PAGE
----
Let it shine!

Out there in the dark

I’m gonna let it shine

Out there in the dark

I’m gonna let it shine

Out there in the dark

I’m gonna let it shine

Let it shine, shine, shine

Let it shine!

NASA Screen shot of Solar Eclipse August 21, 2017.

Pessimistic Pollyanna

Refrigerator magnets spell out "I just can not."

It’s not pretty.

It’s not at all pretty when a glass-half-full Pollyanna hits the reinforced concrete barrier of disappointment with the world and the overall state of things.

It’s gruesome.

I don’t want to look.

I try to avert my eyes, but I can’t escape it.

I am that Pollyanna.

I’ve hit that wall.


I’m overwhelmed at the degree of the hatred-of-other, apathy-toward-neighbor, and acceptance-of-lies unleashed in the world.


I’ve lost faith in and respect for our nation’s leaders.

I’ve lost belief in the ability of our state’s leaders to work for the common good.

I’ve lost trust in the spiritual maturity or accountability of my pastor.


So here I am.

Overwhelmed and lost.

I’m feeling anger, grief, despair, and – sometimes – fatigue and numb lethargy.

It’s taking its toll.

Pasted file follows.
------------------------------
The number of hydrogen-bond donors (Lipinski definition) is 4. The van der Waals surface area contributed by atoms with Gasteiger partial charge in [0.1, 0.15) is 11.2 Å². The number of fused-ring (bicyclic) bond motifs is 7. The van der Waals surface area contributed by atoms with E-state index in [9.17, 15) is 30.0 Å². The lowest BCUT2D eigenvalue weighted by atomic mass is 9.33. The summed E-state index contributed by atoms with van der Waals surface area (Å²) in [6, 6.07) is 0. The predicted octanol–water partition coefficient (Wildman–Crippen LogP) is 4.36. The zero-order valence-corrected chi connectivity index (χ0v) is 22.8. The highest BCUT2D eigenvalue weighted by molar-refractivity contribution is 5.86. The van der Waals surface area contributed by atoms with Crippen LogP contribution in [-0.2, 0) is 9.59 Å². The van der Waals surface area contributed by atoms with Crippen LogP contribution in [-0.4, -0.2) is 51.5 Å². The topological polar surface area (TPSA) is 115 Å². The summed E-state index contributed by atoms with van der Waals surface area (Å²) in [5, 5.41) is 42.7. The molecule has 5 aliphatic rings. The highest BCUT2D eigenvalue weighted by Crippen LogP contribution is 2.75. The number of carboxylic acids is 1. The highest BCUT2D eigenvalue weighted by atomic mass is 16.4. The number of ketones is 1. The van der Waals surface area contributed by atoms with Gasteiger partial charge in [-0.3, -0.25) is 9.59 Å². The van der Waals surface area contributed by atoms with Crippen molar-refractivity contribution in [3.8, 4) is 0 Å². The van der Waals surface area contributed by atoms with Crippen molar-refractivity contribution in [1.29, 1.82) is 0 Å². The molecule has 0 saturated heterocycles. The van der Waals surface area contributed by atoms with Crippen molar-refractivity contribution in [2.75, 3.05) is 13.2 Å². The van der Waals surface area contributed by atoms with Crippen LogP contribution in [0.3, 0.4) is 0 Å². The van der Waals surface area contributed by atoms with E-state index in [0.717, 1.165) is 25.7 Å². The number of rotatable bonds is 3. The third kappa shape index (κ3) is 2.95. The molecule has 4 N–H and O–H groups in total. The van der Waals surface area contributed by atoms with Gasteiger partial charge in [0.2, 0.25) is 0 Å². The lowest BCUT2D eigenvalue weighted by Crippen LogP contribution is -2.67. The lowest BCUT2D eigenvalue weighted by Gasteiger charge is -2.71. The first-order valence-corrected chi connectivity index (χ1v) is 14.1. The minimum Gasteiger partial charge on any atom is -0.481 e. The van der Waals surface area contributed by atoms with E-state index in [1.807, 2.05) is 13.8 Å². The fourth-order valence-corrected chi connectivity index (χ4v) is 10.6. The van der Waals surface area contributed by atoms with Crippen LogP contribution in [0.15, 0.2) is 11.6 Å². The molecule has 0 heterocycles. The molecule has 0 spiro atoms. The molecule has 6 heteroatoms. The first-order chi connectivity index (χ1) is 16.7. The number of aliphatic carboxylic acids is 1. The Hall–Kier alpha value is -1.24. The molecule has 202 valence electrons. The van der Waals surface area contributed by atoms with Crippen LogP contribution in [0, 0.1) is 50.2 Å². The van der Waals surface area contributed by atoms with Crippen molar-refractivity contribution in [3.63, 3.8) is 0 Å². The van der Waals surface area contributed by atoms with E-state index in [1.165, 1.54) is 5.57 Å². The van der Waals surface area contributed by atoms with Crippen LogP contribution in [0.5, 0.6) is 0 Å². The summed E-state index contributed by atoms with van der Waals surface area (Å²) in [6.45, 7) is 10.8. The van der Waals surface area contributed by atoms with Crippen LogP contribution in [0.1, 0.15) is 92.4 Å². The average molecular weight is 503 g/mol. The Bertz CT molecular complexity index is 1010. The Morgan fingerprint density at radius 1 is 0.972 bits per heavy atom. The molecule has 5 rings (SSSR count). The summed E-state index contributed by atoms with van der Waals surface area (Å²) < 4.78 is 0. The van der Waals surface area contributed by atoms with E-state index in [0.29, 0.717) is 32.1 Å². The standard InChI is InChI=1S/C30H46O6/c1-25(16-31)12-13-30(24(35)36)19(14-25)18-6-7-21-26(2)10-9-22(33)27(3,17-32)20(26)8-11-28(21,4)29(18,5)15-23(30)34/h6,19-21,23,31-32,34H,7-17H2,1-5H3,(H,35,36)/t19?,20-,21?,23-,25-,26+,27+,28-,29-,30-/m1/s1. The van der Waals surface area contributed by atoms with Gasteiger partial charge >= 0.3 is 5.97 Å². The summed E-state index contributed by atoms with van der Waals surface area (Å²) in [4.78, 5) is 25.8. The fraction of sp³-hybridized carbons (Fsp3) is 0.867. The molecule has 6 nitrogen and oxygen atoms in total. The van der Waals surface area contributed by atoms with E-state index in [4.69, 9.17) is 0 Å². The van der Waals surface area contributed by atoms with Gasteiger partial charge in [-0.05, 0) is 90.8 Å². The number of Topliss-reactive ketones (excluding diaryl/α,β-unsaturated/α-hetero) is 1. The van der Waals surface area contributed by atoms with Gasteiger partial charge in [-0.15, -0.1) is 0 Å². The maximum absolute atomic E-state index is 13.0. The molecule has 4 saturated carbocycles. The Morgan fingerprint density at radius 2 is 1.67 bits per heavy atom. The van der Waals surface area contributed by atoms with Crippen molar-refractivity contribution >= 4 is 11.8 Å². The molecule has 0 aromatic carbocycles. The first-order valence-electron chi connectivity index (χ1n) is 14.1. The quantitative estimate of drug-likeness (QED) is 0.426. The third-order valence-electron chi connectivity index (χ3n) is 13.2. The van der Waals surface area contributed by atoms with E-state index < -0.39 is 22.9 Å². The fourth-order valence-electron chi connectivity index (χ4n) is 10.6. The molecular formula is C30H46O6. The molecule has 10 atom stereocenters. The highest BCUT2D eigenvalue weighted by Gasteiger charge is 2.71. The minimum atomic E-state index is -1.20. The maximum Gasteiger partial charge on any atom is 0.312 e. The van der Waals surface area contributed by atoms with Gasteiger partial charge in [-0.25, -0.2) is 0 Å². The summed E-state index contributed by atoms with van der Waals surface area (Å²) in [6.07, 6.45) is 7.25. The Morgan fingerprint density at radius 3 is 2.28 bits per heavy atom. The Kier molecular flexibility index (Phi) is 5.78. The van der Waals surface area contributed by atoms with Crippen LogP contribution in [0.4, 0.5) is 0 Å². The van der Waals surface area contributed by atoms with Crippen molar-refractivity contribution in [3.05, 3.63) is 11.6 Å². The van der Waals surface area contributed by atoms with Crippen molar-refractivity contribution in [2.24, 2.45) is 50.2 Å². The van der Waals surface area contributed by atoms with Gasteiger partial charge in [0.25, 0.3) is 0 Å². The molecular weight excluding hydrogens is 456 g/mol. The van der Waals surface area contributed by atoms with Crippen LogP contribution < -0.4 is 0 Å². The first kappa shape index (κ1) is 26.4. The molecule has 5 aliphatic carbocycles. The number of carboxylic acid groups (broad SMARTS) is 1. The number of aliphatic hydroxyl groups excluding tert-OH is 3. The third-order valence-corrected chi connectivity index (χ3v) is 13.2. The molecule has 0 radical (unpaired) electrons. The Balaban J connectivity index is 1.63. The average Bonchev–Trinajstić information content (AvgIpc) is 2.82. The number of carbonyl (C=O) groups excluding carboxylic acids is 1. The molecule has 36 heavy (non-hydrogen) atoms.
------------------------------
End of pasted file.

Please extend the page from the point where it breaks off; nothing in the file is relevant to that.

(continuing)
My blood pressure feels like it’s up, I think I may be getting an ulcer, and I can’t sleep.


The wall.

It’s been hit.


If it were just me, I believe I would withdraw from the world, curl up into an introverted ball, and tell the world to go you-know-where.


But, of course, it’s not just me.

We’re in this together.


Our – my! – inactions / actions affect others.

We – I! – can’t give up.

We can’t give in to anger, grief, despair, fatigue, and numb lethargy.


I’m still not quite sure how to proceed.

But I will try.

I have to pick up my battered and stunned self from the ground at the foot of the wall and seek a way over, around, or through it.

The Pollyanna in me, buried deep as she is, whispers to keep seeking the way.

Refrigerator magnets spell out "I just can not but will."

Wake-Up Call

Phone alert states, "Emergency Alert - Tornado Warning in this area til 8:00 PM EDT. Take shelter now. Check local media. - NWS."

You don’t need a wake-up call 

When you can’t sleep at night.

Eyes wide open.

Nothing feels right.